A discussion of Fulbright and Stephens

Another approach to classifying agents was taken by Ron Fulbright and Larry Stephens (Fulbright & Stephens, 1994). They constructed a taxonomy based on the ways in which agents in a multi-agent system shared resources - "couplings", as they term it.


Fulbright and Stephens do not classify agents themselves; they classify multi-agent systems - that is, systems of interacting agents. They have selected a particular definition for agent, and concentrated on the kinds of relationships that can occur between such agents.

The definition they selected of "agent" was a functional view - that an intelligent agent is one which can perceive, reason and act. The specific model they chose was Genesereth and Nilsson's "knowledge level agent". (Genesereth & Nilsson, 1987) Using this model, they identify several "resources" - the set S of external states (ie., the environment), the set D of statements about S that the agents "know" to be true, the set T of external states that the agent is capable of sensing and the set A of actions that the agent can perform.

They then define the functions that map these sets to each other - perception reduces the complete set of external states S to the set T which the agent can distinguish. Inference modifies the agent's "knowledge" D by applying what it already knows and what it perceives, T. Selection modifies the set of appropriate actions A using what it knows D and what it perceives T. Finally, action applies the selected acts A to the environment S.

Using a simple graphical notation, they then present the ways in which agents can share these resources. "Sharing" is defined as a relationship where two or more agents have direct access to a single set; that is, where the information contained in the set does not need to be communicated between the agents. Two agents sharing the same environment are shown as two groups each containing a set T, a set D and a set A, with a single set S external to both. This is the fundamental "coupling" - for two or more agents to be in the same multi-agent system, they must by definition share the same environment. Fulbright and Stephens refer to this as a Type 1 or "autonomous" agent, and state that all natural (ie biological) agents are Type 1 agents. The remaining combinations are named after the resource(s) they share - "perceptually coupled", "distributed cognition" and so on.

Fulbright and Stephens also discuss what they call cohesion, stating that the sets D, A and T must be "generated" (that is, contained in or provided by) some computational entity ("some agent") and that this provides a measure of interdependence in every multi-agent system.


The similarity between Goodwin's deliberative agent model and the model used here is very clear; together we would seem to have a very neat formalisation not only of agents but also of the relationships between agents.

However, Fulbright and Stephens discuss only intelligent agents - those that fit the "knowledge level agent" definition. Does their taxonomy extend to encompass reactive agents, or indeed non-agents?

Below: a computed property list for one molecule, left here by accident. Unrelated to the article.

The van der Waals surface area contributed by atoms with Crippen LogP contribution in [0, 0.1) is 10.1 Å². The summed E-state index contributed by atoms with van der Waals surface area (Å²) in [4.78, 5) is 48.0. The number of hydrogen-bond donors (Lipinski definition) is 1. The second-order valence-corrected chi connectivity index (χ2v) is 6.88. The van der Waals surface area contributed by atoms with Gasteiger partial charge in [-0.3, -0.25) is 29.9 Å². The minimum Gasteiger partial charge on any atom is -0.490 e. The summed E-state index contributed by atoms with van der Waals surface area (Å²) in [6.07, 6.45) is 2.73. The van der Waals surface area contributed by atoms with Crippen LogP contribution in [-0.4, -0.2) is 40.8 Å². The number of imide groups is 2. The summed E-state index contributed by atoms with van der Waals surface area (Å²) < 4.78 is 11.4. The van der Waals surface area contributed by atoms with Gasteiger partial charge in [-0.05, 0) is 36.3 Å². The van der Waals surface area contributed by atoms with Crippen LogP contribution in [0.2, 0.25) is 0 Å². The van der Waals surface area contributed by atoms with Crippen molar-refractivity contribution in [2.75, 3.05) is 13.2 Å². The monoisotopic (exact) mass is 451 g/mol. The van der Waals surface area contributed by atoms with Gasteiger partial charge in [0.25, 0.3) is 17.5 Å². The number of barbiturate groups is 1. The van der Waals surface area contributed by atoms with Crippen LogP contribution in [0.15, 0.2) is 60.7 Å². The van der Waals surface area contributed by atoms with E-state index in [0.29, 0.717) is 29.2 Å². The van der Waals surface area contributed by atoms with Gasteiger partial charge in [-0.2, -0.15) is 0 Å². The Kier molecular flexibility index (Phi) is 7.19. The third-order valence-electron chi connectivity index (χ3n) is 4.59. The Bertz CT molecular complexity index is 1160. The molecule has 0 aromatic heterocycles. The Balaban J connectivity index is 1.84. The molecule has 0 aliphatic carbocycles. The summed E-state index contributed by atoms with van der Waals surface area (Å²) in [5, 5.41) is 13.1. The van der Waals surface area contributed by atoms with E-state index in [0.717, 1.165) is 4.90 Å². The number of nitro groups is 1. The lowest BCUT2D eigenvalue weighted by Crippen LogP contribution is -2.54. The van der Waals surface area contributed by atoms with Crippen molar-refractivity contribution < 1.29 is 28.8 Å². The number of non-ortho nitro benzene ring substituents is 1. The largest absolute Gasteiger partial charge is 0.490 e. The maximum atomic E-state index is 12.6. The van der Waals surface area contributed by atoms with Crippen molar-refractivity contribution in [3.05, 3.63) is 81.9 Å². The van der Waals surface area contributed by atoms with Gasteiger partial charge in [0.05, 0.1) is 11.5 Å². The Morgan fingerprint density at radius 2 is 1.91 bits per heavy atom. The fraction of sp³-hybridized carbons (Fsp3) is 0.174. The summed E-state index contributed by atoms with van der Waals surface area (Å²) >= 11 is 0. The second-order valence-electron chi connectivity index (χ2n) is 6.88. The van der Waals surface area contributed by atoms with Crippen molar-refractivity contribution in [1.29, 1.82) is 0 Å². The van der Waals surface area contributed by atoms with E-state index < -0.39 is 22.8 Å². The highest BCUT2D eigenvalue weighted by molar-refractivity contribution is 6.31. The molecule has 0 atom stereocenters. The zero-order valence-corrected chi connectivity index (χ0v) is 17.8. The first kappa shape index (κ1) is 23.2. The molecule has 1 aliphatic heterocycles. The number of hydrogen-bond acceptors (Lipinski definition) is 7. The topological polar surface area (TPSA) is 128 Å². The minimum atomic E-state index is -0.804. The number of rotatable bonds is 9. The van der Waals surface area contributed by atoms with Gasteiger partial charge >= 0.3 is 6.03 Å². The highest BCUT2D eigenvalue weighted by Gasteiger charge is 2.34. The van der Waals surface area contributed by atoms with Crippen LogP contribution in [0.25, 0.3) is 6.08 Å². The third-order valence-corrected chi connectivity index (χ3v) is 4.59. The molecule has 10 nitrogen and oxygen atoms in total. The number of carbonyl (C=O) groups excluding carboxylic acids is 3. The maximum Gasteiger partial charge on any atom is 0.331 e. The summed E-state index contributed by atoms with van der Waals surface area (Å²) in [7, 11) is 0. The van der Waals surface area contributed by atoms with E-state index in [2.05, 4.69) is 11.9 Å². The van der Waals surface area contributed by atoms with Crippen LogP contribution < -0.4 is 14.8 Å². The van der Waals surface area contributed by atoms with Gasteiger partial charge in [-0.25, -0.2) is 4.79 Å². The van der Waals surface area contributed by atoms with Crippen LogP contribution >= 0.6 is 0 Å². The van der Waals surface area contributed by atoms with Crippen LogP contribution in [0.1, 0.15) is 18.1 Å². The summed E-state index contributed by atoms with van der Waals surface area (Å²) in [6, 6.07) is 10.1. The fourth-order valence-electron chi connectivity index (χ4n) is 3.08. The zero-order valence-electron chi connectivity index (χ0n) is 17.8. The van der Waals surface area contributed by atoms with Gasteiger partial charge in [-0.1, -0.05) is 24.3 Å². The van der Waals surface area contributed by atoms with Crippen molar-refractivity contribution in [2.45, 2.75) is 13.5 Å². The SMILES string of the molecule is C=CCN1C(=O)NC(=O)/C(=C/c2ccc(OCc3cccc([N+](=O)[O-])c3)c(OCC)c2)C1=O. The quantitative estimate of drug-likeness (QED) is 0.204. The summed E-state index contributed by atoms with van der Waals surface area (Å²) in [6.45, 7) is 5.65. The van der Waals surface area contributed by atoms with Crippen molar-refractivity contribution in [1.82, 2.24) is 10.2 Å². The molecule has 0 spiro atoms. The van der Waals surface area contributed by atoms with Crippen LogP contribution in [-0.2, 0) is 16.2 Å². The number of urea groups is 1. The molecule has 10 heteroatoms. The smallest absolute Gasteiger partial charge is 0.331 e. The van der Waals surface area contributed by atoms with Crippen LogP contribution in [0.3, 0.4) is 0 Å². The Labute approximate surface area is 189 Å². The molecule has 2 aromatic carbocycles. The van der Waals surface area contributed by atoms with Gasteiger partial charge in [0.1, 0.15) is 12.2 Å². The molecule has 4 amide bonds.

The discussion of cohesion excludes the possibility that the function of perception can be shared without an agent in the system existing to provide that function [1]. While this simplification certainly reduces the number of couplings possible, it is not clear that cohesion remains a useful part of the taxonomy, since it is easy to imagine a scenario where the simplification does not apply. That is, an apparently useful and obvious relationship is excluded by the simplification, which indicates that the simplification is not justified.

For example, a reflexive agent (or rather, a non-deliberative one) could be defined in Fulbright and Stephens' terms as one where a direct mapping of the set T to A occurs - that is, the set T of perceived environmental characteristics directly generates the set A of agent actions. It would seem that this set T could then be shared by deliberative agents of the type being classified.

Like Goodwin's formalism, this taxonomy could also be used to describe an inanimate object such as a brick, at least in functional terms. A brick has a degenerate set D, a degenerate set T, and a static set A.

Together, Goodwin, Fulbright and Stephens are bringing home the point that agents cannot reasonably be investigated using a purely behaviouralist approach. If we take a behaviouralist approach, we end up forced to allow unchanging, unchoosing objects as legitimate examples of agents. While formally correct, such an outcome is unsatisfying, counterintuitive and not useful. Any useful definition of agent must include a capacity for directed action and a capacity for choice.

Interestingly, Fulbright and Stephens specifically allow humans as agents within their taxonomy - they note that all biological agents are Type 1 agents. Given this note, we infer that the perceive function in their agent model also permits the agent to perceive itself, to perceive it perceiving itself and so on and to apply the results of these perceptions to D and A. However their model does not appear to extend to mapping D across D itself to generate further "facts about facts" upon which the agent can act. In short, I feel that their statement that "all biological agents are Type 1" agents is defensible only in a very limited way, and especially so when applied to humans.

[1] "... In particular, the simplification is made that "where a set of predicate calculus databases is shared, the corresponding function is also shared. For example, if T is shared between two agents, the perceive function is also shared." (Fulbright & Stephens, 1994 p.5)

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Last modified 16 December 1995, 23:45
© Copyright 1995 Karl Auer